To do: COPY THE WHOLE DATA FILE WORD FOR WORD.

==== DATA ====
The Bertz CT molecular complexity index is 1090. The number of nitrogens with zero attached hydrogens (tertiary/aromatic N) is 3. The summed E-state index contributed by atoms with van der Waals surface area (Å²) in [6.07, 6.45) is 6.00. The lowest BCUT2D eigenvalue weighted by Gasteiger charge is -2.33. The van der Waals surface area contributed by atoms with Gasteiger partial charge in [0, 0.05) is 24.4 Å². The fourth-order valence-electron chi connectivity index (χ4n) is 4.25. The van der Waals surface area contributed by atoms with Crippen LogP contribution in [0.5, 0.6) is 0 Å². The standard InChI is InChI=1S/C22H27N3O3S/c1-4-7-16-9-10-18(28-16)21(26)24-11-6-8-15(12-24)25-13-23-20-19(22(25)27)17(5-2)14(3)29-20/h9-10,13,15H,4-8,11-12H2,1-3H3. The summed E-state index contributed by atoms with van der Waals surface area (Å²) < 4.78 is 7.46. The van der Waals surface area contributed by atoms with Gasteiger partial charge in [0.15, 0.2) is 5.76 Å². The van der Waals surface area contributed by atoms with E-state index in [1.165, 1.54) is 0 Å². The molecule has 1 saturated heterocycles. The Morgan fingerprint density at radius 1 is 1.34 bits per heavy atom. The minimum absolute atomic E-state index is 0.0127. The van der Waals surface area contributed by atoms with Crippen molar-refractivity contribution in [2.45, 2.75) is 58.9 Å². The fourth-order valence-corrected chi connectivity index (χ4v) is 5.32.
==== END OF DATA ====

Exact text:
The Bertz CT molecular complexity index is 1090. The number of nitrogens with zero attached hydrogens (tertiary/aromatic N) is 3. The summed E-state index contributed by atoms with van der Waals surface area (Å²) in [6.07, 6.45) is 6.00. The lowest BCUT2D eigenvalue weighted by Gasteiger charge is -2.33. The van der Waals surface area contributed by atoms with Gasteiger partial charge in [0, 0.05) is 24.4 Å². The fourth-order valence-electron chi connectivity index (χ4n) is 4.25. The van der Waals surface area contributed by atoms with Crippen LogP contribution in [0.5, 0.6) is 0 Å². The standard InChI is InChI=1S/C22H27N3O3S/c1-4-7-16-9-10-18(28-16)21(26)24-11-6-8-15(12-24)25-13-23-20-19(22(25)27)17(5-2)14(3)29-20/h9-10,13,15H,4-8,11-12H2,1-3H3. The summed E-state index contributed by atoms with van der Waals surface area (Å²) < 4.78 is 7.46. The van der Waals surface area contributed by atoms with Gasteiger partial charge in [0.15, 0.2) is 5.76 Å². The van der Waals surface area contributed by atoms with E-state index in [1.165, 1.54) is 0 Å². The molecule has 1 saturated heterocycles. The Morgan fingerprint density at radius 1 is 1.34 bits per heavy atom. The minimum absolute atomic E-state index is 0.0127. The van der Waals surface area contributed by atoms with Crippen molar-refractivity contribution in [2.45, 2.75) is 58.9 Å². The fourth-order valence-corrected chi connectivity index (χ4v) is 5.32.